Paul Kagame's Third Term

Paul Kagame’s third term as the President of Rwanda was secured on Friday when he won the Rwandan elections by a landslide. The President carted away 98% of the votes, flawlessly extending his 17-year rule.

The other candidates shared the remaining 2% of votes among themselves with Frank Habineza of the opposition Democratic Green Party winning 0.45% of the votes, while independent candidate Philippe Mpayimana secured 0.72%.

President Paul Kagame now 59-years-old has ruled Rwanda in various capacities since 1994 when he worked with his rebel group to end the genocide that killed 800,000 people.

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From then, President Kagame rose politically, first serving as the defense minister then Vice President before finally ending up as the President in 2000 when his predecessor resigned.

He was actually elected for his first term in Presidency in 2003 under a new constitution with a seven-year term and in 2010 he was able to double that with another election victory.

This year would have been the end of Kagame’s reign 17-year reign which can actually be heartily applauded but in 2015 millions of Rwandans supposedly agreed to a constitutional amendment which lifted term limits. The constitutional amendment could see President Kagame ruling till 2034 and now that we are sure of Paul Kagame’s third term that is seeming more and more likely.

As everyone debates Paul Kagame’s third term, it is only fair to consider his rather impressive record in a continent such as Africa is with some very flawed leaders.

Paul Kagame's Third Term

In the 2015 Mo Ibrahim Index of Governance, Rwanda ranked 11 under Kagame’s leadership. The country has enjoyed a GDP growth of 8 percent per year on average between 2001 and 2014 and is still on track to becoming a middle-income country by 2020.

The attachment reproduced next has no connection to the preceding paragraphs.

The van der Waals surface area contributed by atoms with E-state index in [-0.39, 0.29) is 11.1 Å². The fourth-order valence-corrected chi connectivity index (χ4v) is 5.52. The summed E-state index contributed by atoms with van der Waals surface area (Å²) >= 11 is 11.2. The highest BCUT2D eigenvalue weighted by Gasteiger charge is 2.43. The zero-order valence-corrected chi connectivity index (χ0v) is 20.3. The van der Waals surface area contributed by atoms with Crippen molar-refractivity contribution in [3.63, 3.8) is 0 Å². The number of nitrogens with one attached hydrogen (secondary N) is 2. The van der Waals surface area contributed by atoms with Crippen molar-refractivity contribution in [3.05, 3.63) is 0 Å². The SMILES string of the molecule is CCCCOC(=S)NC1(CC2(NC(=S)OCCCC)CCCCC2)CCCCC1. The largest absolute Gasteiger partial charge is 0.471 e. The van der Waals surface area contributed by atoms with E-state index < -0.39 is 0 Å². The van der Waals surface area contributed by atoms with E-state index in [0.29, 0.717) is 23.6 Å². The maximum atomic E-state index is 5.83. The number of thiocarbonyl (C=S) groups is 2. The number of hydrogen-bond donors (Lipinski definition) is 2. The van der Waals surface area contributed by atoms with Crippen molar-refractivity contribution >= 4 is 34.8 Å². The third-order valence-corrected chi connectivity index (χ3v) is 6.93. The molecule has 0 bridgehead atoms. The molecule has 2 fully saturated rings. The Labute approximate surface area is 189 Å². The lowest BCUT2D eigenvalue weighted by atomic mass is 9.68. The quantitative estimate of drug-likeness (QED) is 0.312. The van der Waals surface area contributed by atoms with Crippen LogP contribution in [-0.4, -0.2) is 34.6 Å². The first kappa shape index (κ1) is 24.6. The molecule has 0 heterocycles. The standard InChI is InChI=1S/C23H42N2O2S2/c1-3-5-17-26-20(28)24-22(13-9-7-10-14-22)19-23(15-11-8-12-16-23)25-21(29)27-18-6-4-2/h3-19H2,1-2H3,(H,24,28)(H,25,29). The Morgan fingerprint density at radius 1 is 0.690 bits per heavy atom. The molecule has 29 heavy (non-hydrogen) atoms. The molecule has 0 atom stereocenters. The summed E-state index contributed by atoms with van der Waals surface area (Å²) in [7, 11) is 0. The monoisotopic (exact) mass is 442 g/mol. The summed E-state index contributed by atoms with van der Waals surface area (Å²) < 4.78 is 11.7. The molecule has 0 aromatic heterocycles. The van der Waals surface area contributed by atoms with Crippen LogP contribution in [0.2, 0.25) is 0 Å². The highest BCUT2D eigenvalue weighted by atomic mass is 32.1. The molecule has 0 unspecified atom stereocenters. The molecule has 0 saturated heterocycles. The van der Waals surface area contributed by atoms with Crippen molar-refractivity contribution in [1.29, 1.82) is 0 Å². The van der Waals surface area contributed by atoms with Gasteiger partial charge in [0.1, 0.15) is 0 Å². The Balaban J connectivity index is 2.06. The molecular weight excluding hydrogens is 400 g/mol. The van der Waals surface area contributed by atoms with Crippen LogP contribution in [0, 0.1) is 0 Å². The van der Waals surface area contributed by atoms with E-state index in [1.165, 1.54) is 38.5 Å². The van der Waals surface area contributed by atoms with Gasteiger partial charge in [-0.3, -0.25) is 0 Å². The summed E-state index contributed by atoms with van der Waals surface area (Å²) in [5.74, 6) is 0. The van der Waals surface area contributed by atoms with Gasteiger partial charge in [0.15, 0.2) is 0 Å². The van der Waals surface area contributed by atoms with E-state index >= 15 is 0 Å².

This impressive performance could easily explain why Paul Kagame’s third term is now a reality but not everyone is convinced that love for the President and his record is the reason why.

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President Kagame has also had some strikes against him, especially, as relates to his alleged stifling of the opposition and the press in Rwanda. Very few people are openly critical of the President.

Considering all these, here are a few things we believe Rwandans can expect from Paul Kagame’s Third Term;

Rwanda’s Democracy will be questioned a lot in the coming years

It happened after the initial constitutional amendment that allowed President Kagame to run for a third term. Foreign observers questioned whether the President’s sweeping victory was a sign of the people’s love for him or whether they had been manipulated or even scared into voting the way that they did.

The same questions are making the rounds again with Kagame’s 98% win and they will likely persist in the coming years as Rwanda’s democracy will be put under further observation.

Paul Kagame’s Third term will bring on, even more, questions of his human rights record

President Kagame’s methods of silencing the opposition have led to questions on his human rights records numerous times. When Diane Rwigara’s candidacy was blocked on technical reasons stopping her from contesting in this election, she launched what she calls a “movement” to challenge the regime on its human rights record.

She speaks frankly of the extrajudicial assassinations that exiled critics and international organizations such as Human Rights Watch claim the government frequently carries out against its enemies and voices such as hers are likely to get louder.

Paul Kagame's Third Term

Comparisons with other countries that have sit tight leaders

Rwanda is likely to be compared with other countries with sit-tight leaders, most especially Zimbabwe. This is because, Robert Mugabe, Zimbabwe’s nonagenarian leader, also started out as a loved leader by the people of Zimbabwe. Years after, however, Zimbabwe is suffering under his leadership and if Kagame’s stellar record does not continue, the comparisons are sure to happen.

Starting up a new conversation about term limits

In 2016, Chude Jideonwo asked these questions in an article he wrote about Kagame for CNN;

“You wonder at the utility of term limits if they limit the capacity of visionary leaders.

Because, indeed, what use is democracy as a system of government — what use is any system of government — if it does not deliver development, growth, jobs, hope on the rise?”

Depending on how well Kagame does, he will certainly lead Africa into a lot of conversation about term limits and whether visionary leaders should be allowed to continue leading until their vision is satisfied.